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2020 CAS - Reading, Writing, and Communicating Standards Introduction



Purpose of Reading, Writing, and Communicating

“Read not to contradict and confute; nor to believe and take for granted; nor to find talk and discourse; but to weigh and consider. Some books are to be tasted, others to be swallowed, and some few to be chewed and digested….” --Francis Bacon

"If you cannot write well, you cannot think well, and if you cannot think well, others will do your thinking for you." --George Orwell

A strong command of the language arts (reading, writing, speaking, and listening) is vital for being a successful student and ultimately a productive member of the 21st century workforce. Language skills have always been fundamental for academic and professional success. However, students in the 21st century are now facing more complex challenges in an ever-changing global society. These challenges have created the need for rigorous state standards in reading, writing, speaking, and listening.

Literacy – meaning the ability to construe a written, linguistic, alphabetic symbol system – is arguably the most important skill students acquire in preschool through twelfth-grade education because it makes all other forms of higher-order learning, critical thinking, and communication possible.

The study of reading, writing, and communicating is therefore essential to all other study in early childhood education, primary school, and secondary school. Such study comprises not only the fundamental knowledge and skills of language arts (reading, writing, speaking, and listening), but also the knowledge and skills of discourse (dialogue and discussion) and rhetoric (the ability to make arguments and to think critically about arguments made by others) and the knowledge and skills involved in responding to imaginative literature.

Language skills are necessary for academic success in all disciplines. The ability to integrate reading, writing, speaking, and listening effectively builds understanding across all academic subjects as well as allowing for the development of 21st century skills within the context of these subjects. Critical thinking and reasoning, information literacy, collaboration, self-direction, and innovation are vital 21st century skills.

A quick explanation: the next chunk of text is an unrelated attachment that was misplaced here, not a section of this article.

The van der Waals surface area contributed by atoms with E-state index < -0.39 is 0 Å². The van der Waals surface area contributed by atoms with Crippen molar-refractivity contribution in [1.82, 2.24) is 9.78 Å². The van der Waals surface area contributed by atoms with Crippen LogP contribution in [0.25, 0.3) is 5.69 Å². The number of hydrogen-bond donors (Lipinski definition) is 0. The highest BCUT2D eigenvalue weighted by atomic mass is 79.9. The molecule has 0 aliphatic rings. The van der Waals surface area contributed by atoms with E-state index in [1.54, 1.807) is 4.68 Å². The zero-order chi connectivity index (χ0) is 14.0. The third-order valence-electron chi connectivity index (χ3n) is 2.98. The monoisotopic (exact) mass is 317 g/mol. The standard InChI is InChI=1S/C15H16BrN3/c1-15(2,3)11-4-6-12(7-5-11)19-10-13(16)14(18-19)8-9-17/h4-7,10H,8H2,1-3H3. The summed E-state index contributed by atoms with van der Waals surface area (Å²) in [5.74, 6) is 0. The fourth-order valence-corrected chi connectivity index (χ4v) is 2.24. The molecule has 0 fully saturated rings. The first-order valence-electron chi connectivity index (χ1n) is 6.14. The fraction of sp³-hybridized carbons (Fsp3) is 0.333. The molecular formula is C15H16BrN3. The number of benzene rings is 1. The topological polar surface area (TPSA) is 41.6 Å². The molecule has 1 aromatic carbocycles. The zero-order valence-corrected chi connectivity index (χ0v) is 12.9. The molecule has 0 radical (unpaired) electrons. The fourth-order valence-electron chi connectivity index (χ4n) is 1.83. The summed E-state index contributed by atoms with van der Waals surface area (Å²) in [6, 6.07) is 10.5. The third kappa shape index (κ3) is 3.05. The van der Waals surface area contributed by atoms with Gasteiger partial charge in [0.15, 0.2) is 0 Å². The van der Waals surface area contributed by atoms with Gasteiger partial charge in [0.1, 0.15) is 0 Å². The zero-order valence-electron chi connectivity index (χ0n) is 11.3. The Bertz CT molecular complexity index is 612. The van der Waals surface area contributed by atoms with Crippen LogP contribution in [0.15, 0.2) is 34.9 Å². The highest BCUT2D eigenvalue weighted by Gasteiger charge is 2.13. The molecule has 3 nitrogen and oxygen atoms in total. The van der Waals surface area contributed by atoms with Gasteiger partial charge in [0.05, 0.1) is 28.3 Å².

Standards for reading, writing, and communicating in all grades must be clear and rigorous so that our public educational system gives students the skills, knowledge, and confidence they need to succeed in postsecondary education and the workforce, to be well-informed and responsible citizens, and to lead more fulfilling personal lives.

The Colorado Academic Standards in Reading, Writing, and Communicating were written for all students using the content, concepts, skills and language conventions and structures found within the English language. This does not mean students must be native English speakers, nor fluent English proficient, but by utilizing the Colorado English Language Proficiency standards (Office of Culturally and Linguistically Diverse Education) in tandem with the Colorado Academic Standards, qualified and well prepared educators can ensure that all English Learners receive appropriate support to ensure all students successfully meet the expectations in the standards.


Prepared Graduates in Reading, Writing, and Communicating

  1. Collaborate effectively as group members or leaders who listen actively and respectfully; pose thoughtful questions, acknowledge the ideas of others; and contribute ideas to further the group’s attainment of an objective.
  2. Deliver effective oral presentations for varied audiences and varied purposes.
  3. Read a wide range of literary texts to build knowledge and to better understand the human experience.
  4. Read a wide range of informational texts to build knowledge and to better understand the human experience.
  5. Understand how language functions in different contexts, command a variety of word-learning strategies to assist comprehension, and make effective choices for meaning or style when writing and speaking.
  6. Craft arguments using techniques specific to the genre.
  7. Craft informational/explanatory texts using techniques specific to the genre.
  8. Craft narratives using techniques specific to the genre.
  9. Demonstrate mastery of their own writing process with clear, coherent, and error-free polished products.